Today in Labor History: January 1
With the Great Depression in full force, the year 1932 opens with 14 million unemployed, national income down by 50 percent, breadlines that include former shopkeepers, businessmen and middle-class housewives. Charity is overwhelmed: only one-quarter of America’s unemployed are receiving any help at all – 1932
(Real World Labor: Economics, Politics & Social History, 2nd edition: With more than 80 articles by leading writers and scholars of the labor movement, this essential anthology addresses recent changes in the nature of work and wages; discrimination by race, gender, and immigration status; militarism and its effects on the working class; union responses to the global financial meltdown; and new forms of rank-and-file organizing and resistance.)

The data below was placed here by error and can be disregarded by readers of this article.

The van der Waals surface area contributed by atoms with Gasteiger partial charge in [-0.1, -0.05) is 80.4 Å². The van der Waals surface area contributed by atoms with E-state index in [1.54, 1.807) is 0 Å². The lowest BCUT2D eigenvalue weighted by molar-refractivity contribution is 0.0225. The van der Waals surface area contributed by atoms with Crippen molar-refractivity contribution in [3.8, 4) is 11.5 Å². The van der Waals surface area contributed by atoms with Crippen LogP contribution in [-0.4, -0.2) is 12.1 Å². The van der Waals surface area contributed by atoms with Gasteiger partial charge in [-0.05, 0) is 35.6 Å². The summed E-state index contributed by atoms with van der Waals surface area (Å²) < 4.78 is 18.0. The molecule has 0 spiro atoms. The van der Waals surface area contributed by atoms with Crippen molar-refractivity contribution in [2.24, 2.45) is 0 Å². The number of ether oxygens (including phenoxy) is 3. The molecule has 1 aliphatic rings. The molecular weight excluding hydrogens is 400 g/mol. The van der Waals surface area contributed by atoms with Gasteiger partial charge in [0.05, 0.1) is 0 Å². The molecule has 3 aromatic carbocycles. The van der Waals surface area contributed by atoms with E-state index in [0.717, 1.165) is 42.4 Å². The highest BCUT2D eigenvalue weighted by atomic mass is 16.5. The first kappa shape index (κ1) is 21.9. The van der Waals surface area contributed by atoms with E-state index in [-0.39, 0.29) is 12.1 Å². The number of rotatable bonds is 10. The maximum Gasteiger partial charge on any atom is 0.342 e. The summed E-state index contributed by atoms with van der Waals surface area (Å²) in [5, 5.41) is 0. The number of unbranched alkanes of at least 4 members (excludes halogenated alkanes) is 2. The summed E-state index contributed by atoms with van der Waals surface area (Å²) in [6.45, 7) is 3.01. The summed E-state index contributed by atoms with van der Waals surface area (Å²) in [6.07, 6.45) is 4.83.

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Member Tip: Educate Yourself
If you’re going to participate in the union decisions that affect your workplace life, you should do so intelligently. This means taking the time to learn about the union and the issues it is dealing with on behalf of the members. If you don’t have a copy of the union contract, get one and look through it, at least enough to get a good idea about what topics are covered and what the specifics are. Make a mental note not only of what rights the union is already in a position to protect but also what improvements you’d like to see in the next round of bargaining.
—Adapted from The Union Member’s Complete Guide, by Michael Mauer